Some nutrients like B12, calcium, iron, zinc and omega-3 fatty acids may be lacking in plant-based diets. Consider supplements or consume foods fortified with these nutrients. The few nutrients that may be difficult to obtain purely from plant foods include:

Vitamin B12: Found in some nutritional yeasts, fortified foods, or supplements.

Calcium: Almond milk, tofu, collard greens and broccoli are options, but you may still need a supplement.

Iron: Pair iron-rich plant foods like beans, lentils and cashews with vitamin C for best absorption. A supplement may still be needed for some.

Zinc: Pumpkin seeds, cashews, chickpeas and beans contain zinc, but a supplement may be beneficial.

Omega-3 Fats: Flax seeds, chia seeds, hemp seeds and walnuts contain a plant-based omega-3 called ALA. Algae oil provides DHA and EPA omega-3s similar to fish oil.

The Pros and Cons of a Plant-Based Diet


• Reduced risk of heart disease, type 2 diabetes and some cancers.

• Healthy weight maintenance. Plant-based diets tend to be low in calories and high in fiber which aids weight loss and management.

• Better for the environment. Plant-based diets require fewer crops and natural resources to produce compared to meat and dairy.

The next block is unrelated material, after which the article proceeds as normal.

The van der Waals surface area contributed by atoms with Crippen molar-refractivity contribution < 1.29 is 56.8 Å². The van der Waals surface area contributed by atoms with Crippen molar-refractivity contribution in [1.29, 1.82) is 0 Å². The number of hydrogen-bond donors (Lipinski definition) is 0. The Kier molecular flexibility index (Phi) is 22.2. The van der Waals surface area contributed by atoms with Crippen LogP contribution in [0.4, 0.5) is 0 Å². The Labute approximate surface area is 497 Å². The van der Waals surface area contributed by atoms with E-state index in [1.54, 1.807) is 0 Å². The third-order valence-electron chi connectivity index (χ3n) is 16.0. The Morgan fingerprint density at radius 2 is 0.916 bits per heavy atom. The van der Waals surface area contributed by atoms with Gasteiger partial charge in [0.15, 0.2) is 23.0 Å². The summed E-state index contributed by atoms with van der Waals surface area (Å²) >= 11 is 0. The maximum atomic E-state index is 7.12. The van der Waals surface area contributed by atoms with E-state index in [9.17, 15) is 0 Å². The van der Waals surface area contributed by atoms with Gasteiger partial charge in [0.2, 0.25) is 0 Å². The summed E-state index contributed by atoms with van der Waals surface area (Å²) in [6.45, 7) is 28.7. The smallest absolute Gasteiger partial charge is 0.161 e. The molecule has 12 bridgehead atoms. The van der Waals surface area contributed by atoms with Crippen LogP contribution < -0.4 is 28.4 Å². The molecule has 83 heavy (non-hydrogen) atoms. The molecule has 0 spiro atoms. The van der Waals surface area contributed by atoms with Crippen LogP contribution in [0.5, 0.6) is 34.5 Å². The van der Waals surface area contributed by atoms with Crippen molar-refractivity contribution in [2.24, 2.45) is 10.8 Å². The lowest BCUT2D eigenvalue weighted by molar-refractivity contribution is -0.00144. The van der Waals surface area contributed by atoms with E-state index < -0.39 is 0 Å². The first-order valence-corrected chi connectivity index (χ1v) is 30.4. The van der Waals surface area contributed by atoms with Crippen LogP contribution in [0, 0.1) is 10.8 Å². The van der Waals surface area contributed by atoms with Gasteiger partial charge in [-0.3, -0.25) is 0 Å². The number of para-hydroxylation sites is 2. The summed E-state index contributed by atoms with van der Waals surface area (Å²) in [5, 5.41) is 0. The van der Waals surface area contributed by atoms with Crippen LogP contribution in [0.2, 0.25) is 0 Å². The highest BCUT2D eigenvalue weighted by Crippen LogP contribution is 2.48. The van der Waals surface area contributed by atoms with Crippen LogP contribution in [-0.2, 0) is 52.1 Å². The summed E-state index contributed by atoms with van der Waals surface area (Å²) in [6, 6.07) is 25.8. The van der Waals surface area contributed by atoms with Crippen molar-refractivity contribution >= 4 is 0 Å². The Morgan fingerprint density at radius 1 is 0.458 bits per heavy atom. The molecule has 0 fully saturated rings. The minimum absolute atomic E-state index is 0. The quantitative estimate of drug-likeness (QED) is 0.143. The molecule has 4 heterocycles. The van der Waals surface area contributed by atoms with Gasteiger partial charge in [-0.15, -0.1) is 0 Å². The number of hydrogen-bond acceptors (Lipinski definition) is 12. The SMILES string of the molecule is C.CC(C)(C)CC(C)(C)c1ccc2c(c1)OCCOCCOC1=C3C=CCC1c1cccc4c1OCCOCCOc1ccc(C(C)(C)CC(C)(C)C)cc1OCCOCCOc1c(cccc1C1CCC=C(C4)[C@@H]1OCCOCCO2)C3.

• Compassion for animals. Avoiding animal products is more humane and ethical.


• May need extra effort to get all essential nutrients like protein, iron, calcium, zinc, B12 and omega-3 fatty acids. Paying attention to possible nutritional deficiencies is important.

• Can be more expensive if relying on packaged meat and dairy alternatives. Whole foods plant-based diets tend to be very affordable.

• Challenging when eating out or at social gatherings. Plant-based options may be more limited. Some extra planning may be required.

• Digestive difficulties for some. An increase in fiber may take time for your gut bacteria to adjust to, possibly causing temporary gas, bloating or cramps. Start slowly and drink plenty of water.

In summary, a well-planned plant-based diet can provide many health benefits. Focus on eating a variety of whole plant foods, getting enough protein and key nutrients, and make the necessary adjustments based on your own nutritional needs. With time, eating a plant-based diet can become second nature! Please let me know if you have any other questions.

Frequently Asked Questions

Can You Eat Eggs On A Plant-based Diet?

Eggs are not a plant-based food since they come from chickens. Strict plant-based diets exclude all animal products, including meat, poultry, seafood and eggs. However, some people follow a vegan diet that includes eggs. If eggs are acceptable for your needs, choose free-range, organic eggs. But for a purely plant-based diet, exclude eggs.